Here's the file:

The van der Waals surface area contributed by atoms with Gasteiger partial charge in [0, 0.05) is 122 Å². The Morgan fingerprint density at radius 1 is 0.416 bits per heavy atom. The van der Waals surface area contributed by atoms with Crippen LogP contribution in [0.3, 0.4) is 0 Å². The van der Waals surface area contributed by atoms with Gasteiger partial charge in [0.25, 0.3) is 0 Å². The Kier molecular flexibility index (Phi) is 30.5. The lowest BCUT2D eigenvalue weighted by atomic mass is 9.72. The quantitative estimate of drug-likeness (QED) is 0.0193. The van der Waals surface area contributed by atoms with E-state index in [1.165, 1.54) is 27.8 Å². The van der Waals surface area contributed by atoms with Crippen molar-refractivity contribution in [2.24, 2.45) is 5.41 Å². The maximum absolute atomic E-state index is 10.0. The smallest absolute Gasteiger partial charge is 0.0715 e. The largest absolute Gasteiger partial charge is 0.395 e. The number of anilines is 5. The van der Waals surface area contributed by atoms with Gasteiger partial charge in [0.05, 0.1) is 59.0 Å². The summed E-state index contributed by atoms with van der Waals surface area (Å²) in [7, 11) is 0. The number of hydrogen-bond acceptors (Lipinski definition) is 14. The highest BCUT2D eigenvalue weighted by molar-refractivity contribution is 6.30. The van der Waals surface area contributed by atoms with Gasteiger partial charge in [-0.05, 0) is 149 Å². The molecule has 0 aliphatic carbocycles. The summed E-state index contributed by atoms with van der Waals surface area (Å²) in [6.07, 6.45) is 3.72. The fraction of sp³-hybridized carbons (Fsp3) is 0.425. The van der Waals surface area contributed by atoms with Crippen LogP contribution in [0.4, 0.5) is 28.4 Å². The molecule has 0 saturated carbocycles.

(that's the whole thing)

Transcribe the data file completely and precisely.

The van der Waals surface area contributed by atoms with Gasteiger partial charge in [0, 0.05) is 122 Å². The Morgan fingerprint density at radius 1 is 0.416 bits per heavy atom. The van der Waals surface area contributed by atoms with Crippen LogP contribution in [0.3, 0.4) is 0 Å². The van der Waals surface area contributed by atoms with Gasteiger partial charge in [0.25, 0.3) is 0 Å². The Kier molecular flexibility index (Phi) is 30.5. The lowest BCUT2D eigenvalue weighted by atomic mass is 9.72. The quantitative estimate of drug-likeness (QED) is 0.0193. The van der Waals surface area contributed by atoms with E-state index in [1.165, 1.54) is 27.8 Å². The van der Waals surface area contributed by atoms with Crippen molar-refractivity contribution in [2.24, 2.45) is 5.41 Å². The maximum absolute atomic E-state index is 10.0. The smallest absolute Gasteiger partial charge is 0.0715 e. The largest absolute Gasteiger partial charge is 0.395 e. The number of anilines is 5. The van der Waals surface area contributed by atoms with Gasteiger partial charge in [0.05, 0.1) is 59.0 Å². The summed E-state index contributed by atoms with van der Waals surface area (Å²) in [7, 11) is 0. The number of hydrogen-bond acceptors (Lipinski definition) is 14. The highest BCUT2D eigenvalue weighted by molar-refractivity contribution is 6.30. The van der Waals surface area contributed by atoms with Gasteiger partial charge in [-0.05, 0) is 149 Å². The molecule has 0 aliphatic carbocycles. The summed E-state index contributed by atoms with van der Waals surface area (Å²) in [6.07, 6.45) is 3.72. The fraction of sp³-hybridized carbons (Fsp3) is 0.425. The van der Waals surface area contributed by atoms with Crippen LogP contribution in [0.4, 0.5) is 28.4 Å². The molecule has 0 saturated carbocycles.